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Re: Airy's Gi(x) function; asymptotic matching and asymptotic limits
*To*: mathgroup at smc.vnet.net
*Subject*: [mg43823] Re: Airy's Gi(x) function; asymptotic matching and asymptotic limits
*From*: "Curt Fischer" <crf3 at po.cwru.edu>
*Date*: Tue, 7 Oct 2003 02:41:01 -0400 (EDT)
*References*: <bllok7$bus$1@smc.vnet.net> <blr15g$3f6$1@smc.vnet.net>
*Sender*: owner-wri-mathgroup at wolfram.com
Hi Kevin,
Thanks for your reply. I noticed the Hypergeometric answer given by
Mathematica in my original post. I guess my question was unclear...
How can I relate the messy hypergeometics to Airy's Gi (not Ai nor Bi)
function? I know that the two expressions are not already the same because
f[x_]:=(hypergeometric stuff from below)
g[x_]:=1/3 AiryBi[x] + Integrate[AiryAi[x] AiryBi[t] + AiryAi[t]
AiryBi[x],{t,0,x}]
Plot[f[x]-g[x],{x,0,10}]
gives a function with huge spike at about x = 7 or so. If the hypergeometic
expression and Airy's Gi were one and the same, I would not expect this
behavior. (Note my definition of Airy's Gi given below contains typos and
is computationally more difficult for Mathematica than the one given above,
but both are equivalent [except for the typos].)
So, the relationship between Airy's Gi[x] and this hypergeometric business
is still not clear to me.
Thanks again,
Curt Fischer
I think that
"Kevin J. McCann" <kjm at KevinMcCann.com> wrote in message
news:blr15g$3f6$1 at smc.vnet.net...
> Mathematica gives the result in terms of Airy's and Hypergeometrics. Copy
these into
> Mathematica to see what's going on.
>
> Cheers,
>
> Kevin
>
>
>
> Problem:
>
> \!\(\*
> RowBox[{"DSolve", "[",
> RowBox[{
> RowBox[{"{",
> RowBox[{
> RowBox[{
> RowBox[{
> RowBox[{
> SuperscriptBox["y", "\[Prime]\[Prime]",
> MultilineFunction->None], "[", "x", "]"}],
> "-", \(x\ y[x]\)}], "==", \(-1\)}], ",",
> RowBox[{
> RowBox[{
> SuperscriptBox["y", "\[Prime]",
> MultilineFunction->None], "[", "0", "]"}], "==", "0"}],
> ",", \(y[0] == \[ScriptCapitalC]\)}], "}"}], ",", \(y[x]\), ",",
> "x"}], "]"}]\)
>
>
>
> Solution:
>
> \!\({{y[x] ->
> 1\/2\ \((3\^\(2/3\)\ \[ScriptCapitalC]\ AiryAi[x]\ Gamma[2\/3] +
> 3\^\(1/6\)\ \[ScriptCapitalC]\ AiryBi[x]\ Gamma[2\/3] -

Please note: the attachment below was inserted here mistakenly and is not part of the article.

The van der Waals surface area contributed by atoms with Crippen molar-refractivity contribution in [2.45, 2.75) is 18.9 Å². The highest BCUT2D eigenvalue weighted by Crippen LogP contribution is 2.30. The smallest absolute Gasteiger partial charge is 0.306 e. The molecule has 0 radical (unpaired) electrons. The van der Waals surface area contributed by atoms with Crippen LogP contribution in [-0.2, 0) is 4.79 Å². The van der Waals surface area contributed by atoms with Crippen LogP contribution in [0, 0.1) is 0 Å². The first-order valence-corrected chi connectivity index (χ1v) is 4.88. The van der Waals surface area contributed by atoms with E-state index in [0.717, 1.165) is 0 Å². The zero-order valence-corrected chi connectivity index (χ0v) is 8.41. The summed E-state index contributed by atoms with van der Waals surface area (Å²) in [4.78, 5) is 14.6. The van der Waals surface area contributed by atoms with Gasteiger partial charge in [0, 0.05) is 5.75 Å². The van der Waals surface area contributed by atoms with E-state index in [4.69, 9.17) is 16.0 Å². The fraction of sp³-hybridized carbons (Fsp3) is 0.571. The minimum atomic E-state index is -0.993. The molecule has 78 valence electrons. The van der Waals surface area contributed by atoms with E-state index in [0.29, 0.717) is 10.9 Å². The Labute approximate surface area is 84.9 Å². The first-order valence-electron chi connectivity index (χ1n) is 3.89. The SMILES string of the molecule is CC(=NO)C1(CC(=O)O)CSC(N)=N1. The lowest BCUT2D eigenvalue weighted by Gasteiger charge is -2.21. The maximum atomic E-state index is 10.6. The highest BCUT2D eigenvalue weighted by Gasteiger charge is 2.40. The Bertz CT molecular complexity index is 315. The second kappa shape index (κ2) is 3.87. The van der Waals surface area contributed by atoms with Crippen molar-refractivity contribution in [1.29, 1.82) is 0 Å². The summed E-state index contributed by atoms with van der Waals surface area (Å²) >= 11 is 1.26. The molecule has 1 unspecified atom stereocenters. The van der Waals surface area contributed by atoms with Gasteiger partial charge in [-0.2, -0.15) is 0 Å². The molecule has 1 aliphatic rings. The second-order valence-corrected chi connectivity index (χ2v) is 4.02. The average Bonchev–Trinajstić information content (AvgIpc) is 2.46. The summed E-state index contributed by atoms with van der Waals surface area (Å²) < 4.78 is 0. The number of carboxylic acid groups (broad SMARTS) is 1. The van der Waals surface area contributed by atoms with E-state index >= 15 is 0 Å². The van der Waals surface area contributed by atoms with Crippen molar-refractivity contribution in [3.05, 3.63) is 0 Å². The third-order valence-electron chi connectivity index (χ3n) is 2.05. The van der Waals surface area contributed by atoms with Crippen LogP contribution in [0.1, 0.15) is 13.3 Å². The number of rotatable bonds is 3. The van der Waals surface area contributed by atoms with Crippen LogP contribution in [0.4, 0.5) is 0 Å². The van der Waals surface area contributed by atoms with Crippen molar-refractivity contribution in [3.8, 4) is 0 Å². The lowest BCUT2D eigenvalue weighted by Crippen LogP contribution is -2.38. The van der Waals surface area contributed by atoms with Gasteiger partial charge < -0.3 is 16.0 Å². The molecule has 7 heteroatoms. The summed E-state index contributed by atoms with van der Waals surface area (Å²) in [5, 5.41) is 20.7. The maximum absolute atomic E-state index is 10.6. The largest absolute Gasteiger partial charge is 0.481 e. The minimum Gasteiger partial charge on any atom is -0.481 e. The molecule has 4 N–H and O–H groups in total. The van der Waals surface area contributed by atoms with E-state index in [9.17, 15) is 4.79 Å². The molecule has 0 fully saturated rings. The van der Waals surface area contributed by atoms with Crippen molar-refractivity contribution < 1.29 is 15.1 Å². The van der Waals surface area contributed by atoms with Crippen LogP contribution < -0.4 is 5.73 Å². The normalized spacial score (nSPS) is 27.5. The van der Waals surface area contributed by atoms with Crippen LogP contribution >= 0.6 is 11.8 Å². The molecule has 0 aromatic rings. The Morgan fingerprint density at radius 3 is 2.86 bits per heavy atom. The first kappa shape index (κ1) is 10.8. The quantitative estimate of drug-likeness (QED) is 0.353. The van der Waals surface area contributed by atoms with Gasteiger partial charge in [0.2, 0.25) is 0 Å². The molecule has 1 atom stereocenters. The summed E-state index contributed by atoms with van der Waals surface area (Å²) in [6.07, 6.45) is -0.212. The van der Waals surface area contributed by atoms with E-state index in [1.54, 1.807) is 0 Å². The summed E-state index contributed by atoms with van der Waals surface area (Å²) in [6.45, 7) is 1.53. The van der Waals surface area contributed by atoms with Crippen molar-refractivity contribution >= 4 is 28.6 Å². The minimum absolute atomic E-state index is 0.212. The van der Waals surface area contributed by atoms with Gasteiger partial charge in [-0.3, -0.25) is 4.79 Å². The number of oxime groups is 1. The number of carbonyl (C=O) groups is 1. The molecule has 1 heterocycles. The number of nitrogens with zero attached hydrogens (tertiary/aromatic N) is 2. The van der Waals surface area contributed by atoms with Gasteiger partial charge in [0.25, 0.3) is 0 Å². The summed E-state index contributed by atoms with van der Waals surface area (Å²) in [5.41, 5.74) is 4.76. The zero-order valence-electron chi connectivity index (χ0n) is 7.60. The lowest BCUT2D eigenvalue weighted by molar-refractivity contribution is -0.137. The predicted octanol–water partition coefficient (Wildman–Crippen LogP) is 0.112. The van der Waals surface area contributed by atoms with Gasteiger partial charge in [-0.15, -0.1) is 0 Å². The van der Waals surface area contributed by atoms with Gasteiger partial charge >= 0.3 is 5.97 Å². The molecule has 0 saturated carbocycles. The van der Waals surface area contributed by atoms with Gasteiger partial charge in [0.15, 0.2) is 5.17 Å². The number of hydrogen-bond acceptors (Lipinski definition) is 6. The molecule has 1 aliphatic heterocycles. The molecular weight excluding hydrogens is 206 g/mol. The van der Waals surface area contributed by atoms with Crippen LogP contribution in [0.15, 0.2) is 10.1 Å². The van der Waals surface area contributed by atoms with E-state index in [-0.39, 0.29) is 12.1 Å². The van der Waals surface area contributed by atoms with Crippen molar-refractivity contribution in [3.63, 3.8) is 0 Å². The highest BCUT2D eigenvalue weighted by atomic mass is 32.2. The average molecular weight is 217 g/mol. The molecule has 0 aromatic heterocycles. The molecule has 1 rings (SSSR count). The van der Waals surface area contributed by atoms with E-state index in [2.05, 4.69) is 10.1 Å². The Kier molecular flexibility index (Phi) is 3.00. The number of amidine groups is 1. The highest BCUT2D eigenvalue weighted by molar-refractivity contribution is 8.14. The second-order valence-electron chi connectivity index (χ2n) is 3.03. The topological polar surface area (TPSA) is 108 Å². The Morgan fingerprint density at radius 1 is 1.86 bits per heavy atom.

> 2\ x\^2\ Hypergeometric0F1[4\/3,
> x\^3\/9]\ HypergeometricPFQ[{1\/3}, {2\/3, 4\/3},
> x\^3\/9] +
> x\^2\ Hypergeometric0F1[2\/3,
> x\^3\/9]\ HypergeometricPFQ[{2\/3}, {4\/3, 5\/3},
> x\^3\/9])\)}}\)
>
> "Curt Fischer" <crf3 at po.cwru.edu> wrote in message
> news:bllok7$bus$1 at smc.vnet.net...
> > Dear Group,
> >
> > Recently I had to solve the differential equation y''[x] - x y[x] == -1,
> > with one known boundary condition y'[0]==0.
> >
> > The general solution is conveniently written as C[1] AiryAi[x] + C[2]
> > AiryBi[x] + Pi airyGi[x]. One of the constants can be solved for with
> > respect to the other
> >
> > Question 1:
> >
> > Mathematica does not have the airyGi[x] function built-in. It returns
the
> > solution
> > \!\(1\/2\ \((2\ \@3\ AiryAi[x]\ C[2] + 2\ AiryBi[x]\ C[2] -
> > 2\ x\^2\ Hypergeometric0F1[4\/3,
> > x\^3\/9]\ HypergeometricPFQ[{1\/3}, {2\/3, 4\/3}, x\^3\/9] +
> > x\^2\ Hypergeometric0F1[2\/3,
> > x\^3\/9]\ HypergeometricPFQ[{2\/3}, {4\/3, 5\/3}, x\^3\/9])\)\)
> >
> > which is a big messy expression involving AiryAi[x], AiryBi[x], and
> > hypergeometric functions. Does anyone know how I can relate this
> > hypergeometric stuff is equal to airyGi[x] == Integrate[Sin[t^3 + z t]
> > dz,{t,0,infinity}] ?
> >
> > Question 2: When I solved my problem analytically, I was interested in
> > evaluating the unknown integration constant by asymptotic matching to
> > another function which I knew. This worked great on paper, but
> Mathematica
> > could not take the limit of
> >
> > 2\ x\^2\ Hypergeometric0F1[4\/3,
> > x\^3\/9]\ HypergeometricPFQ[{1\/3}, {2\/3, 4\/3}, x\^3\/9] +
> > x\^2\ Hypergeometric0F1[2\/3,
> > x\^3\/9]\ HypergeometricPFQ[{2\/3}, {4\/3, 5\/3}, x\^3\/9])\)\)
> >
> > Is there a way to evaluate this limit in Mathematica? Also, in general
is
> > there anyway to get the an "asymptotic limit" of a function in
> Mathematica?
> > For example, airyGi[x] -> 1/(Pi x) for large x. Is there any way to
> elicit
> > this type of info about a function from Mathematica?
> >
> > (See Abramowitz and Stegun, 1974, Handbook of Mathematical Functions,
for
> > this and other info on Airy functions.)
> >
> > thanks for any help anyone can provide,
> >
> >
> >
> > Curt Fischer
> >
> >
> >
> >
>
>
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